Lived In Canada For About 3 Years (from a Brit)

I lived in Kingston and in Toronto. I found Canadians in general to be rather friendly and helpful, but (particularly in Kingston) a bit prudish for me. They are definitely a little more open and less reserved than British people, but they were shy about anything that could ever be interpreted as slightly sexual. I didn't agree with the general attitude and beliefs, but I did find the people nice. The land was beautiful, but I did not like the winters. The wind can feel as if it is blowing straight through your coat and clothes in the middle of winter. Even when you have the right clothes for going outside, the cold still gets to you. If you prefer warmer weather, like me, you'll easily end up being stuck inside half the year!

The fashion was awful! Returning to Europe I feel as if I am in shopping heaven compared to what I saw in the average stores in Canada. Sorry Canucks, but it just wasn't my cup of tea at all. I also found the vanity sizing annoying. According to most conversion tables I should be a size 4 in Canada, but I was all over the place! I was anywhere from a 000 to a 6 depending on the store. Most of the time I was usually safe going for a size 2, but there was never a guarantee. Here in Europe the difference in sizing between stores is almost non-existent.

Some things are old-fashioned or impractical. For example, they still have a string you pull on the buses when you want to stop. They had a system where you would buy milk in bags and put a bag into a pitcher then cut the corners of the bag off to pour it. I found this to be awkward and even my husband, who has lived there for 5 years, often ended up spilling milk because the bag suddenly folded in on itself in the middle of pouring.

It's close to impossible to find roll-on deodorant and I found that all the stick ones stained my clothing! In the end I had to resort to my mother bringing me a whole box of British deodorant. Had to toss a lot of my clothing away in the end though...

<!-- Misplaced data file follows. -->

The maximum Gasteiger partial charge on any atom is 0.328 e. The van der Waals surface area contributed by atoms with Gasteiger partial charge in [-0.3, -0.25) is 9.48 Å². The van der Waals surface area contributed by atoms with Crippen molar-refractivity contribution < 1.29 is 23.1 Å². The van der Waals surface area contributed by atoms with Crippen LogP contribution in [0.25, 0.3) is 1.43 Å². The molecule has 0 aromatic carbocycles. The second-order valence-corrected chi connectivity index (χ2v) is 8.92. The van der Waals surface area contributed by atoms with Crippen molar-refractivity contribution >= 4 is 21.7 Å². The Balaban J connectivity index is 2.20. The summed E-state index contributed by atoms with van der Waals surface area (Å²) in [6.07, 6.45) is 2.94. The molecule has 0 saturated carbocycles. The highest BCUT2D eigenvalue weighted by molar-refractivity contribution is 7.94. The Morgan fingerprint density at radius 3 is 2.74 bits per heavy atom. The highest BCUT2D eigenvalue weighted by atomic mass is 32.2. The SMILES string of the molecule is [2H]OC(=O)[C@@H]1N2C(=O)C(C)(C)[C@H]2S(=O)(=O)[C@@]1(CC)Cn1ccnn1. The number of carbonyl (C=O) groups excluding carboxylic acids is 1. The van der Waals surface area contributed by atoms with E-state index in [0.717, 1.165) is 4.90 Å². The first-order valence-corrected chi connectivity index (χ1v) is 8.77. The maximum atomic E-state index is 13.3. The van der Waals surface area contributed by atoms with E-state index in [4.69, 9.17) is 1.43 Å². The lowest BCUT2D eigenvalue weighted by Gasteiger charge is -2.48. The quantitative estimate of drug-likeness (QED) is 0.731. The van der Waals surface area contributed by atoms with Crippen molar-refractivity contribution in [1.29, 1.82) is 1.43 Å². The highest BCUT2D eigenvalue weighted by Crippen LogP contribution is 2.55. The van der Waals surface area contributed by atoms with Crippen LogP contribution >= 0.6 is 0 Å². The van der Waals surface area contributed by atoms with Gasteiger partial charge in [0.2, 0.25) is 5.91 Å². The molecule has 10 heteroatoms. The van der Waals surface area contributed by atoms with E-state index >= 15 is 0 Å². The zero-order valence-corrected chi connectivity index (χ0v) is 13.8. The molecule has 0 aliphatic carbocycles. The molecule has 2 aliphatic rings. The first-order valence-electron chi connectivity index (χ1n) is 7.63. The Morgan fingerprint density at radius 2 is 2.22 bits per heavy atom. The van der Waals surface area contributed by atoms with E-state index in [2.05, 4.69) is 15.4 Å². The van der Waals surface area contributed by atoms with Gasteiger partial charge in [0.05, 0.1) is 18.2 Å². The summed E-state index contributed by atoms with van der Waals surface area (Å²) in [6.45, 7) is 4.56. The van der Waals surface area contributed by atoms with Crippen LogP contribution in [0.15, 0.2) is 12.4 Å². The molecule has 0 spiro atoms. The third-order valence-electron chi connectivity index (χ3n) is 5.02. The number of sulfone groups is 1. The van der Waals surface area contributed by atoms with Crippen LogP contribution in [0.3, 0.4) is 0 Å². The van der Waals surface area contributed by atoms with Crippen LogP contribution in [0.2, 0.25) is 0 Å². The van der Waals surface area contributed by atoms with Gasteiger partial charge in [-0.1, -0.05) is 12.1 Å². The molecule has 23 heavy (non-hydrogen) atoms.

I found groceries to be quite expensive. I was always under the impression that it would be far more affordable, but I was wrong. The same goes for clothing.

If you like going to a cafe to drink on the terrace, you won't like it in Canada. It doesn't really exist. Eating out is a completely different experience here too. In Europe you don't just come to eat: you come to talk with friends and family and to have an enjoyable time. This means there is soft music in the background, space enough for some privacy, slow service yet good quality food. There are also many unique restaurants that do not exist anywhere else. In Canada you come to eat. The music is usually very loud, it is cramped and it is obvious the restaurant is looking for a quick turnover rate. Get the customer in, feed them and get them out as quickly as possible so they can have new customers. Many of them are chain restaurants that look almost identical to each other.

After having lived in Canada I also understand why people whine so much about Jehovah's Witnesses! Not just those, but all sorts of religious people would be knocking on the door every few days hoping to convert you. I find it disrespectful. 'Hello! Did you know your beliefs are a load of bollocks? Well, guess what! We're here to save you from the fiery pits of hell!...' etc.

If you are a feminine woman who usually wears a dress or skirt and high-heels, you will be stared at. Most women are in jeans, T-shirts and flip-flops or trainers. Many are in T-shirts and jogging bottoms. Comfort trumps appearance for many Canadian women and they flat-out refuse to believe that the sort of outfit I described can be anything less than medieval torture. A minority of men may think you are a prostitute. I have had this assumed about me a few times even though I was not revealing anything apart from my arms and calves.

I enjoyed living in Kingston. Although there was not much to do there and the majority of the population were elderly, I had a nice time. We lived in a nice neighbourhood with lovely people. It was boring, but we were quite happy. Everything was within easy reach and we could cycle everywhere. We had a gym, a swimming pool and a balcony, so plenty of exercise and an opportunity to enjoy the sun in the summer.

Toronto was another story. It was so expensive we ended up living in a ghetto. We had no balcony, gym or pool. Everything was so far away it was always necessary to take the bus. We hardly slept due to the noise from inconsiderate neighbours. We heard gun shots several times. We were afraid to go out at night.

Sorry for such a long entry, but hopefully it gives any Brits/Europeans an idea of what to expect if they are thinking of moving to Canada.

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1 Response Mar 9, 2009